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Last Updated: Thursday, 10 February, 2005, 09:27 GMT
W Africa rejects new Togo leader
Faure Gnassingbe at his inauguration
Faure was named as president within hours of his father's death
An emergency summit of West African leaders has refused to recognise the new leadership of Togo, condemning the transfer of power as a coup.

Regional body Ecowas has threatened to impose sanctions unless Togo returns to its original constitution and starts planning presidential elections.

Faure Gnassingbe, the son of the late president, was installed as leader after the constitution was changed.

He has vowed to organise free and open elections as soon as possible.

Leaders from the 15-member Economic Community of West African States, meeting in Niger, decided the changes in Togo's constitution, aimed at legalising the military appointment of Mr Faure, did not disguise the fact that what had taken place was a coup.

"The heads of states strongly condemn the intervention of the military which resulted in the appointment as president of the son of the deceased president," the group said in a statement.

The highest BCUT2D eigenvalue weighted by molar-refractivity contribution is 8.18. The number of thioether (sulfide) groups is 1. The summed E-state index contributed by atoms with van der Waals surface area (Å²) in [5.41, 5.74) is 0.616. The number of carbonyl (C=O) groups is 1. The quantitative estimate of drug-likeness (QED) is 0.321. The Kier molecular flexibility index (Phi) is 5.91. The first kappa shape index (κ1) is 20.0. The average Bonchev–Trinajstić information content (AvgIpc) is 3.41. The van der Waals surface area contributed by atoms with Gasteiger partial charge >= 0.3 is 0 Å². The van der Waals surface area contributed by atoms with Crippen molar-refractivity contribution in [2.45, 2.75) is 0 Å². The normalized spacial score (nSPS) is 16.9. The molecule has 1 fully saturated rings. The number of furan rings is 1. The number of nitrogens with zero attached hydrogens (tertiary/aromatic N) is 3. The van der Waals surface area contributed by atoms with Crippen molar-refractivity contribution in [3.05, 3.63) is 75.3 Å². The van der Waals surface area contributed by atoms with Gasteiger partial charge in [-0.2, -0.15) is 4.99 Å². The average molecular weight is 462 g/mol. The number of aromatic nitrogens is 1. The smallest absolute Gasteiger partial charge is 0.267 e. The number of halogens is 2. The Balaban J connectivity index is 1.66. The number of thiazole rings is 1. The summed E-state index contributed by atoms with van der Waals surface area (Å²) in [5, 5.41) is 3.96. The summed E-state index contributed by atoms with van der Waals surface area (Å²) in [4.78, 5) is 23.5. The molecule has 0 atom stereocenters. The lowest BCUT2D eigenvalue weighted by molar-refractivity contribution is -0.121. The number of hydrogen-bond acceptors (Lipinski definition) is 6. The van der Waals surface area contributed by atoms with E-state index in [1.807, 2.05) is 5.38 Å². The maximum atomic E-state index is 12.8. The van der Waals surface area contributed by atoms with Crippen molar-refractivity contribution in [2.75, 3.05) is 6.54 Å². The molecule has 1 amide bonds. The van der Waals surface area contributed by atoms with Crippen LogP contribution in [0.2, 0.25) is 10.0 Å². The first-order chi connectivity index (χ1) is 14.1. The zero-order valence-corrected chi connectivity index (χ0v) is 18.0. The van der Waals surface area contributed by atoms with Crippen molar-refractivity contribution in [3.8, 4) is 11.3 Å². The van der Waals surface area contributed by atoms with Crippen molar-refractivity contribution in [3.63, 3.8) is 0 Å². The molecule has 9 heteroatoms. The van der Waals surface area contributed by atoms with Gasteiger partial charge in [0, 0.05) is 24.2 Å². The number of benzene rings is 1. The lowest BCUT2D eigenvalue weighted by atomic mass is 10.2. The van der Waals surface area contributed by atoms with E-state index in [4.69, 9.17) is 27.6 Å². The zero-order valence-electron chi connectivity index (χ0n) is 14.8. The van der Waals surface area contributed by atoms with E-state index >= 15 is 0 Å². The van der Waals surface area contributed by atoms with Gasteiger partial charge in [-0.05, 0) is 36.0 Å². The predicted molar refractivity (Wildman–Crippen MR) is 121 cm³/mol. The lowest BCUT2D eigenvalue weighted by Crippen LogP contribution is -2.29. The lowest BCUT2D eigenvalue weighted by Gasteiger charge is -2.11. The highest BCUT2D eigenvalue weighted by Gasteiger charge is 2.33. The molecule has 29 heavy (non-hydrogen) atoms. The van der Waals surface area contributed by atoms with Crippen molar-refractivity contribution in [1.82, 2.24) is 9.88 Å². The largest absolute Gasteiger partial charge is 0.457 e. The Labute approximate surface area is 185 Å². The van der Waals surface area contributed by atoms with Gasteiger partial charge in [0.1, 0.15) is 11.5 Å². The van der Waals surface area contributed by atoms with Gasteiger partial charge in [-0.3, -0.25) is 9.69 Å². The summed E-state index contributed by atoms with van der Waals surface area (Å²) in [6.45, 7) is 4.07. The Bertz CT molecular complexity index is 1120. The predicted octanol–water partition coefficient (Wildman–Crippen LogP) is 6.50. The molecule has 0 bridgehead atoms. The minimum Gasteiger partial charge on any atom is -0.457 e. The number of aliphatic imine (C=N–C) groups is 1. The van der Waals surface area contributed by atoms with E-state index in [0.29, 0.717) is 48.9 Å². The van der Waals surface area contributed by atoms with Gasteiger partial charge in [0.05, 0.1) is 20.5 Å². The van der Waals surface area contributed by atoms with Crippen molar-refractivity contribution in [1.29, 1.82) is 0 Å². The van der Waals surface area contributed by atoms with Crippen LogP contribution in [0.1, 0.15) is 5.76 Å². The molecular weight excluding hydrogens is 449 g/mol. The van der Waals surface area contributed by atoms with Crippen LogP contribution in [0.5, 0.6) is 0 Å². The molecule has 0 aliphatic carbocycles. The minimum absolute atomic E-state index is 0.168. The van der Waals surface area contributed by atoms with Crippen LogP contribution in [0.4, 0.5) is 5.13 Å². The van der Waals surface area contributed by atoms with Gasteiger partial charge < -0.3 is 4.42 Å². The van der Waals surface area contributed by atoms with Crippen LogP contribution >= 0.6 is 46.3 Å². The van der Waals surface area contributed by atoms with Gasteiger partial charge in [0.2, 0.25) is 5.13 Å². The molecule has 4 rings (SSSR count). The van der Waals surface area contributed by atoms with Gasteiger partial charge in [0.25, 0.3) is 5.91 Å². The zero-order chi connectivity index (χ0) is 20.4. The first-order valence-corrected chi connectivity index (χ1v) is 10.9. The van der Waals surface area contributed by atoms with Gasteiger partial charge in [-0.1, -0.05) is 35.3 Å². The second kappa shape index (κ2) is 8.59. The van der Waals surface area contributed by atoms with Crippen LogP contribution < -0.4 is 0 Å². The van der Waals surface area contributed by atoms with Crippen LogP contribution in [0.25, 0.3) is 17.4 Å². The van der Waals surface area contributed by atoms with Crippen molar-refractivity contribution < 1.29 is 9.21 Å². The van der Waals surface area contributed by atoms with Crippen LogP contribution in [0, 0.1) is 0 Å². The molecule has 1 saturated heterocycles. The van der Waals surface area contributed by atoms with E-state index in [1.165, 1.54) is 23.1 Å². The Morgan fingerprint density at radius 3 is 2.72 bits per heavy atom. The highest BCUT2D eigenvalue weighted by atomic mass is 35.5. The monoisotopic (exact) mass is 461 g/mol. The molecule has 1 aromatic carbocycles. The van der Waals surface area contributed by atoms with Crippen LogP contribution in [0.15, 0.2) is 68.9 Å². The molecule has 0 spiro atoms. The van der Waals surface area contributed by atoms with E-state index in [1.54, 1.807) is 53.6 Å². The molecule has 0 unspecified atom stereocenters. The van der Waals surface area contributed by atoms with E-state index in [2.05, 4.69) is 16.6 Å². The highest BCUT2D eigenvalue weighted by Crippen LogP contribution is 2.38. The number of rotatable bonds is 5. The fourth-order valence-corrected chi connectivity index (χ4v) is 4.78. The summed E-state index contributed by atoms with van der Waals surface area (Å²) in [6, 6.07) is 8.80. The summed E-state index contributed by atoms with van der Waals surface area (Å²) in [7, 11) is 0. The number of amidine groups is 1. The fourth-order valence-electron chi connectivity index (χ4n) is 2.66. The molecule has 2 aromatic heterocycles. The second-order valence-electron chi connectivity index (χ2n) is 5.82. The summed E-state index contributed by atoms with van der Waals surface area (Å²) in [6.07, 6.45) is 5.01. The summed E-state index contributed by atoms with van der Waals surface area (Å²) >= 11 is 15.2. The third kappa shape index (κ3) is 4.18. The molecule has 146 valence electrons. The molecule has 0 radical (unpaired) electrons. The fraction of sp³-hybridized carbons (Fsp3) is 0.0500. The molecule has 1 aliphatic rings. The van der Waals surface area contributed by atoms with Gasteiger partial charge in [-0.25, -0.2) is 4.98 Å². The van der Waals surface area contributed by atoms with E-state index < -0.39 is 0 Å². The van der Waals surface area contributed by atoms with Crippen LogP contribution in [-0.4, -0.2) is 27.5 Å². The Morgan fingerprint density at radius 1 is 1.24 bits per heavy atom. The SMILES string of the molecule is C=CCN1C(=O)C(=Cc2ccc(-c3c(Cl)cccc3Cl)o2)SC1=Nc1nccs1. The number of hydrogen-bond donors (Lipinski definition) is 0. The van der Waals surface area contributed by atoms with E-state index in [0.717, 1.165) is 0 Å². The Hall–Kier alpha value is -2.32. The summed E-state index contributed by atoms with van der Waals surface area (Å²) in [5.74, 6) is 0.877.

Election promise

A high-level delegation plans to go to Togo's capital, Lome, by Friday to express their objections in person.

The African Union, whose chairman Nigerian President Olusegun Obasanjo led the Ecowas summit, has also said it would consider imposing sanctions on Togo unless it restores "constitutional legality".

The expectation of many was that [Eyadema's] demise would open up a new chapter in the history of Togo
Mohamed Ibn Chambas
Ecowas Executive Secretary

Mr Faure, in his first address to the nation, has promised "free and transparent" elections "as soon as possible".

But the BBC's Andrew Simmons says that while he spoke of national assembly elections, Mr Faure did not make any reference to elections for the head of state.

Under the original constitution, presidential elections should be held within two months of a president's death.

However, a constitutional amendment passed on Sunday - the day after Gnassingbe Eyadema's death - allows Mr Faure to serve out his father's term as president until June 2008.

After negotiations with the European Union last year, the late president promised to hold legislative elections under reforms intended to level the electoral playing field.

The EU froze aid to Togo in 1993 over the country's lack of democracy and poor human rights record.

The opposition has rejected Mr Faure's offer of elections, demanding that he step down.

Meanwhile, the International Organisation of French-speaking countries has announced that it has suspended Togo's membership.

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